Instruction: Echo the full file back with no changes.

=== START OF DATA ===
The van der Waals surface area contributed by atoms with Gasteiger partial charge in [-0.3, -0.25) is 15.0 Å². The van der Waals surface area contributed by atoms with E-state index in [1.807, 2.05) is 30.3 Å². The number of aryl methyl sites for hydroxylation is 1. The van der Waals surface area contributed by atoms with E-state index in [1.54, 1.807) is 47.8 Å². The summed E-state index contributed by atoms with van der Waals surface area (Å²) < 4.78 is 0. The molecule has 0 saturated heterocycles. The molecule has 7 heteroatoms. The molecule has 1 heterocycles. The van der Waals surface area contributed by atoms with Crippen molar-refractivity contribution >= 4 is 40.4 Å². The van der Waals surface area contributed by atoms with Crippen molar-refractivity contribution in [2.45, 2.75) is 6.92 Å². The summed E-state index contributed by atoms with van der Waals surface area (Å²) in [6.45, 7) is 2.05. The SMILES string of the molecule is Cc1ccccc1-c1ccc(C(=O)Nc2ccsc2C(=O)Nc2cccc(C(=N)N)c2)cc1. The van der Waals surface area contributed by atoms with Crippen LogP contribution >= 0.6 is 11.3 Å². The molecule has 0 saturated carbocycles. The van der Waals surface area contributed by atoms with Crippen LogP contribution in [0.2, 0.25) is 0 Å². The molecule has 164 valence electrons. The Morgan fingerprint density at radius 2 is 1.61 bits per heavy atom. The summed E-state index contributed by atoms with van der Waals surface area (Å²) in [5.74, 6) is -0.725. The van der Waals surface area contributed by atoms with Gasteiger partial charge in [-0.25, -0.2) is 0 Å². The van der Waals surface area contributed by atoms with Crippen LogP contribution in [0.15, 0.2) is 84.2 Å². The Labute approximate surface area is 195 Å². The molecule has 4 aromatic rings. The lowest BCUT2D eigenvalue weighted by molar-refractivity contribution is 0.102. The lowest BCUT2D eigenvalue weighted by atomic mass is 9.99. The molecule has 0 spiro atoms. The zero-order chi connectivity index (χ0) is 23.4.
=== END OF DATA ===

The van der Waals surface area contributed by atoms with Gasteiger partial charge in [-0.3, -0.25) is 15.0 Å². The van der Waals surface area contributed by atoms with E-state index in [1.807, 2.05) is 30.3 Å². The number of aryl methyl sites for hydroxylation is 1. The van der Waals surface area contributed by atoms with E-state index in [1.54, 1.807) is 47.8 Å². The summed E-state index contributed by atoms with van der Waals surface area (Å²) < 4.78 is 0. The molecule has 0 saturated heterocycles. The molecule has 7 heteroatoms. The molecule has 1 heterocycles. The van der Waals surface area contributed by atoms with Crippen molar-refractivity contribution >= 4 is 40.4 Å². The van der Waals surface area contributed by atoms with Crippen molar-refractivity contribution in [2.45, 2.75) is 6.92 Å². The summed E-state index contributed by atoms with van der Waals surface area (Å²) in [6.45, 7) is 2.05. The SMILES string of the molecule is Cc1ccccc1-c1ccc(C(=O)Nc2ccsc2C(=O)Nc2cccc(C(=N)N)c2)cc1. The van der Waals surface area contributed by atoms with Crippen LogP contribution >= 0.6 is 11.3 Å². The molecule has 0 saturated carbocycles. The van der Waals surface area contributed by atoms with Crippen LogP contribution in [0.2, 0.25) is 0 Å². The molecule has 164 valence electrons. The Morgan fingerprint density at radius 2 is 1.61 bits per heavy atom. The summed E-state index contributed by atoms with van der Waals surface area (Å²) in [5.74, 6) is -0.725. The van der Waals surface area contributed by atoms with Gasteiger partial charge in [-0.25, -0.2) is 0 Å². The van der Waals surface area contributed by atoms with Crippen LogP contribution in [0.15, 0.2) is 84.2 Å². The Labute approximate surface area is 195 Å². The molecule has 4 aromatic rings. The lowest BCUT2D eigenvalue weighted by molar-refractivity contribution is 0.102. The lowest BCUT2D eigenvalue weighted by atomic mass is 9.99. The molecule has 0 spiro atoms. The zero-order chi connectivity index (χ0) is 23.4.